Norbulingka is also the site of the summer palace of the Dalai Lamas (8 th to 14 th). The small palace of the 13 th Dalai Lama is an odd mix of traditional Tibetan architecture and modern paraphernalia, such as a Philips radiogram and Victorian bathroom fittings! At Norbulingka you will also find the one and only zoo in Tibet.
The foremost monastery in Tibet, built in the 7 th century AD and now housing the most prized Buddhist relic, a 1300 year old Sakyamuni Buddha statue. The main section of the temple is topped with golden roofs found nowhere else except in Tibet. Watch the many worshippers pay their respects and prostrating themselves at the main gate. The monastery is encircled with the Barkhor Bazaar a sacred pilgrim path, but also a lively & colourful market where you can bargain over such treasures as ornate long-bladed knives, prayer wheels and exquisite jewellery.
Sera is more like a small town on the outskirts of Lhasa at the base of Tatipu hill. It is the main teaching monastery and one of the three great Gelukpa 'Universities' - once housing more than 5500 monks. Here one can see the young novices learning scriptures in the Debating Garden and being rewarded for a correct answer with a resounding handclap from their Master. Sera is also the birthplace of Tibetan medicine.
Drepung monastery is situated in the west suburbs of Lhasa city. Formerly the largest and richest monastery in the world with 10,000 monks (now 400). It is the size of a small town and lies sprawled over the side of a mountain 8 km from Lhasa. Of particular interest is the medieval monk's kitchen with its great cauldrons of steaming barley 'tsampa' sitting on top of huge earthen stoves and tented by saffron-robed monks wielding massive ladles. From the roof of the monastery one can enjoy the natural beauty of the Lhasa valley to one's heart content.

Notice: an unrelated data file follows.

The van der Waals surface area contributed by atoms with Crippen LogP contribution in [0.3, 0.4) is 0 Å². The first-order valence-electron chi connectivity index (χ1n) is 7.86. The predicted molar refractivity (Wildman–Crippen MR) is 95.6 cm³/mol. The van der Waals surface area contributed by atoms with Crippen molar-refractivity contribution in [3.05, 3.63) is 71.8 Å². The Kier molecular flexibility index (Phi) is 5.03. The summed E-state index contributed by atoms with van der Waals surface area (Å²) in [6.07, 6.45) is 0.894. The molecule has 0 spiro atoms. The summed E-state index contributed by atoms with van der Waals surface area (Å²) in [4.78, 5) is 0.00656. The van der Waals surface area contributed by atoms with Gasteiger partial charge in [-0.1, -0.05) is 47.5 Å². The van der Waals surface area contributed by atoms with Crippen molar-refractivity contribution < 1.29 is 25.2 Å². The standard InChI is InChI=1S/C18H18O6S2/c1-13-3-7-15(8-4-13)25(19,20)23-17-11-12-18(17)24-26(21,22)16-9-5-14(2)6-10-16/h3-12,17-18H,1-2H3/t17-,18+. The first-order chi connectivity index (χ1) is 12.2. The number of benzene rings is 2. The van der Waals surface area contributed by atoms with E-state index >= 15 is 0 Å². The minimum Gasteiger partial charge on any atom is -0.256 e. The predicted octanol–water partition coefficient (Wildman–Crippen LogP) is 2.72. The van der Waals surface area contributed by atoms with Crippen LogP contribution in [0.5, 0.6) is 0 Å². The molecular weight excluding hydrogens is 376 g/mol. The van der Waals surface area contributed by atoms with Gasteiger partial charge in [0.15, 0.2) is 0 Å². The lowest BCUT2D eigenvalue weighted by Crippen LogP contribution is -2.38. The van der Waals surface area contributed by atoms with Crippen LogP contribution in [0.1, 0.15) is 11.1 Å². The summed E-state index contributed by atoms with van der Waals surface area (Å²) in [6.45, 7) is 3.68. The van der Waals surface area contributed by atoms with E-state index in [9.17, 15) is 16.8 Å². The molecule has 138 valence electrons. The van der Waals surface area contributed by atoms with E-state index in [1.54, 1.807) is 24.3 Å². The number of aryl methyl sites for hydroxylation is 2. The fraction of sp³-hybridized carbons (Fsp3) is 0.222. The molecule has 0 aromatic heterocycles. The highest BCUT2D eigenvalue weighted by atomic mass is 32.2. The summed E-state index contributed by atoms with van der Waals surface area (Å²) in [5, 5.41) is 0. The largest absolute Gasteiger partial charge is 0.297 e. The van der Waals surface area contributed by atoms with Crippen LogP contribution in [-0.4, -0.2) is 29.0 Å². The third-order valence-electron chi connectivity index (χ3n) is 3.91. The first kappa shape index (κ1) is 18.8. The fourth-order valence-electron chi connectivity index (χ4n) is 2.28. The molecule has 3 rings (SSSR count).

Tsurpu monastery is built on the north side of the river in the Dowo Lung Valley. This is the home of Karmapa. Karmapa is the true 'living little Buddha' - the new reincarnated leader of the black hat sect. He is the only spiritual leader actually living in Tibet. The recent recognised 17 th Karmapa can be visited by all visitors. Tsurpu monastery was built in 12 th century. Tsurpu is the richest monastery in Tibet.
Once Tibet's third most important city, lying in the Nyangchu valley along the main routes from India and Nepal to Lhasa. In former times it was a fort, the centre of Tibet's wool trade and a gateway to the outside world. Other spots of interest: Palcho Monastery and Kumbum Pagoda.
Shigatse is Tibet's second largest city. It is the administrative centre for 18 countries in southern and western Tibet. Besides its rich cultural heritage, Shigatse has an abundance of native fruits and products. At the bazaar, there are more than 300 stalls selling local produce as well as colourful and elaborate handicraft, accessories, antiques and porcelains. In Shigatse one can also find Tashilumpo monastery, the seat of the Panchen Lama. The Monastery, built in 1447 by a nephew of Tsong Khapa once housed over 4000 Monks, but now there are only 600.
With more than 3000 hours of sunshine annually, Lhasa is famed as 'the city of sunshine'. Sunlight is extremely intense. Sunscreen lotion, a salve for lips and sunglasses are a must. Clothing should be simple and consist of layers, which can be added or removed as temperatures vary during the day. In winter, a warm windbreaker and stout, comfortable shoes are especially recommended.
Contrary to popular belief, wintertime is the perfect season to visit Lhasa as the summer rains have passed and we have and average 10 hours of sunshine every day! All Superior Rooms in Hotel Lhasa have central heating.